Preparation.—"Purified aloes, in moderately fine powder, one hundred grammes (100 Gm.) [3 ozs. av., 231 grs.]; liquorice root, in No. 40 powder, two hundred grammes (200 Gm.) [7 ozs. av., 24 grs.]; diluted alcohol, a sufficient quantity to make one thousand cubic centimeters (1000 Cc.) [33 fl℥, 391♏]. Mix the powders, and, having moistened the mixture with eighty cubic centimeters (80 Cc.) [2 fl℥, 339♏] of diluted alcohol, macerate for 24 hours; then pack it firmly in a cylindrical percolator, and gradually pour diluted alcohol upon it, until one thousand cubic centimeters (1000 Cc.) [33 fl℥, 391♏] of tincture are obtained"—(U. S. P.).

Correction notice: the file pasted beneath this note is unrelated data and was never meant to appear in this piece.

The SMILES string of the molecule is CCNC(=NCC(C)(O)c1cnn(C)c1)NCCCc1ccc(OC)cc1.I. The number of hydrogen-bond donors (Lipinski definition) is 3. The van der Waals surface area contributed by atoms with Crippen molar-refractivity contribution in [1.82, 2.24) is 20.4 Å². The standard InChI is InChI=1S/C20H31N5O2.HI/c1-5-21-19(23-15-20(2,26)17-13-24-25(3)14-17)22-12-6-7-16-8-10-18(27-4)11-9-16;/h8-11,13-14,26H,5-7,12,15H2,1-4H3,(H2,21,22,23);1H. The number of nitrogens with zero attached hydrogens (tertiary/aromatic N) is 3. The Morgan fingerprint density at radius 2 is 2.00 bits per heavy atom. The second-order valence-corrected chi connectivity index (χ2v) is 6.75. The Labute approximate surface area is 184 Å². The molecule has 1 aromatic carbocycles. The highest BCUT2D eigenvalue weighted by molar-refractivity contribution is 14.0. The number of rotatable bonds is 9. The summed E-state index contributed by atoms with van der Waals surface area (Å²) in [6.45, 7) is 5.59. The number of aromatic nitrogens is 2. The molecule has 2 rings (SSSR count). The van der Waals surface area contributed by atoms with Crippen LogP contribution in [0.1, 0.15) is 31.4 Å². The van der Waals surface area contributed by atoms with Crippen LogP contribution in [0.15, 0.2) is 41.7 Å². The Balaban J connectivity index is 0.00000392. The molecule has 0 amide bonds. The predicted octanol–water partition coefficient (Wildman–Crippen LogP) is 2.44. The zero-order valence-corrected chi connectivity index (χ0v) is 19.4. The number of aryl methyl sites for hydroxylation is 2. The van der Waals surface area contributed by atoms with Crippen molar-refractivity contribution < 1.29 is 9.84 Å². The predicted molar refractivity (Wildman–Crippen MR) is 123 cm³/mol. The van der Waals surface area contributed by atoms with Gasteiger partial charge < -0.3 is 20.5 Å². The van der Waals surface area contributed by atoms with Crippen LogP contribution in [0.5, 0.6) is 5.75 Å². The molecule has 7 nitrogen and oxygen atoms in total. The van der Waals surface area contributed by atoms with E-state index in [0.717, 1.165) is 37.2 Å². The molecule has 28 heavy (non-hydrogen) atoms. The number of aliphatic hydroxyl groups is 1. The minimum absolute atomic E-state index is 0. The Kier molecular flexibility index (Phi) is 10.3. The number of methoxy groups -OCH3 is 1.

Action, Medical Uses, and Dosage.—This is a cathartic and tonic, but is seldom used on account of its disagreeable taste, aloes being preferred in the pill form. As a cathartic, the dose is from 1/2 to 1 1/2 fluid ounces. As a local application, on lint, it has been found useful in old sores, ulcers, wounds, etc.
King's American Dispensatory, 1898, was written by Harvey Wickes Felter, M.D., and John Uri Lloyd, Phr. M., Ph. D.